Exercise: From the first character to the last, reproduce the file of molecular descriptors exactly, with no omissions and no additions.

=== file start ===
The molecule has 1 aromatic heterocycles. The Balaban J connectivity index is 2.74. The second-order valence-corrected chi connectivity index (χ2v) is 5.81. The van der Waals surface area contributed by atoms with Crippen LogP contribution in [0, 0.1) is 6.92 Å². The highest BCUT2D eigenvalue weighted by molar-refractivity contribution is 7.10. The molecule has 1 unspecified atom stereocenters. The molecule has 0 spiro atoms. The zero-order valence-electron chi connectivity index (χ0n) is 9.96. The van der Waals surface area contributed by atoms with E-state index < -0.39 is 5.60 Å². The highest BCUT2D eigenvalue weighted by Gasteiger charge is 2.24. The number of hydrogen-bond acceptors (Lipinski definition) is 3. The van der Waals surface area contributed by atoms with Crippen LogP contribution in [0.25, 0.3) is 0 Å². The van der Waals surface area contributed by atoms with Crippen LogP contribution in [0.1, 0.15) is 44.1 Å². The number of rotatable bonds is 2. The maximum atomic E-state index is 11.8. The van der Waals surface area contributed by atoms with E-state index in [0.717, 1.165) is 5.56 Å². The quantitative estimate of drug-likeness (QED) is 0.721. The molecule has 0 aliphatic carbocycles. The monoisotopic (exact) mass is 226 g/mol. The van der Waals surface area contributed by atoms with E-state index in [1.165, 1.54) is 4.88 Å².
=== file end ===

The molecule has 1 aromatic heterocycles. The Balaban J connectivity index is 2.74. The second-order valence-corrected chi connectivity index (χ2v) is 5.81. The van der Waals surface area contributed by atoms with Crippen LogP contribution in [0, 0.1) is 6.92 Å². The highest BCUT2D eigenvalue weighted by molar-refractivity contribution is 7.10. The molecule has 1 unspecified atom stereocenters. The molecule has 0 spiro atoms. The zero-order valence-electron chi connectivity index (χ0n) is 9.96. The van der Waals surface area contributed by atoms with E-state index < -0.39 is 5.60 Å². The highest BCUT2D eigenvalue weighted by Gasteiger charge is 2.24. The number of hydrogen-bond acceptors (Lipinski definition) is 3. The van der Waals surface area contributed by atoms with Crippen LogP contribution in [0.25, 0.3) is 0 Å². The van der Waals surface area contributed by atoms with Crippen LogP contribution in [0.1, 0.15) is 44.1 Å². The number of rotatable bonds is 2. The maximum atomic E-state index is 11.8. The van der Waals surface area contributed by atoms with E-state index in [0.717, 1.165) is 5.56 Å². The quantitative estimate of drug-likeness (QED) is 0.721. The molecule has 0 aliphatic carbocycles. The monoisotopic (exact) mass is 226 g/mol. The van der Waals surface area contributed by atoms with E-state index in [1.165, 1.54) is 4.88 Å².